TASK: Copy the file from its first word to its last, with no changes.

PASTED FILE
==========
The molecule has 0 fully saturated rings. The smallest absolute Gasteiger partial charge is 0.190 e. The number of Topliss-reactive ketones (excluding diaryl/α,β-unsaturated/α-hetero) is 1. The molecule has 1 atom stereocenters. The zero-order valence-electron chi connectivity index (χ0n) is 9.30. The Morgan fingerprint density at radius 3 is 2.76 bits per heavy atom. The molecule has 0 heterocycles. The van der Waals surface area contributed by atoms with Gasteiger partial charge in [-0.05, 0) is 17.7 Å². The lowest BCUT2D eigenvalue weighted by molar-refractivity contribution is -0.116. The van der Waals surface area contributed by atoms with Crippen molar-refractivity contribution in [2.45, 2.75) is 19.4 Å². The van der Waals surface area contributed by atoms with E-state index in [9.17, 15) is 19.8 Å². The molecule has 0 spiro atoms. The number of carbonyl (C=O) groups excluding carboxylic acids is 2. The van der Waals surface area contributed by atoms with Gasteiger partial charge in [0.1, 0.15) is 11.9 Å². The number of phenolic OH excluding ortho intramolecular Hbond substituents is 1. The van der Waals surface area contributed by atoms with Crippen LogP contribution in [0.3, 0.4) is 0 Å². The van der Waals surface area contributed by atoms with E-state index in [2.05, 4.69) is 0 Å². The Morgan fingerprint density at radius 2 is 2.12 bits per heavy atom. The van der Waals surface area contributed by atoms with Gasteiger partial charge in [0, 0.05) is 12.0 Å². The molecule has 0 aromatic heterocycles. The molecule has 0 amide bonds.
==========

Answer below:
The molecule has 0 fully saturated rings. The smallest absolute Gasteiger partial charge is 0.190 e. The number of Topliss-reactive ketones (excluding diaryl/α,β-unsaturated/α-hetero) is 1. The molecule has 1 atom stereocenters. The zero-order valence-electron chi connectivity index (χ0n) is 9.30. The Morgan fingerprint density at radius 3 is 2.76 bits per heavy atom. The molecule has 0 heterocycles. The van der Waals surface area contributed by atoms with Gasteiger partial charge in [-0.05, 0) is 17.7 Å². The lowest BCUT2D eigenvalue weighted by molar-refractivity contribution is -0.116. The van der Waals surface area contributed by atoms with Crippen molar-refractivity contribution in [2.45, 2.75) is 19.4 Å². The van der Waals surface area contributed by atoms with E-state index in [9.17, 15) is 19.8 Å². The molecule has 0 spiro atoms. The number of carbonyl (C=O) groups excluding carboxylic acids is 2. The van der Waals surface area contributed by atoms with Gasteiger partial charge in [0.1, 0.15) is 11.9 Å². The number of phenolic OH excluding ortho intramolecular Hbond substituents is 1. The van der Waals surface area contributed by atoms with Crippen LogP contribution in [0.3, 0.4) is 0 Å². The van der Waals surface area contributed by atoms with E-state index in [2.05, 4.69) is 0 Å². The Morgan fingerprint density at radius 2 is 2.12 bits per heavy atom. The van der Waals surface area contributed by atoms with Gasteiger partial charge in [0, 0.05) is 12.0 Å². The molecule has 0 aromatic heterocycles. The molecule has 0 amide bonds.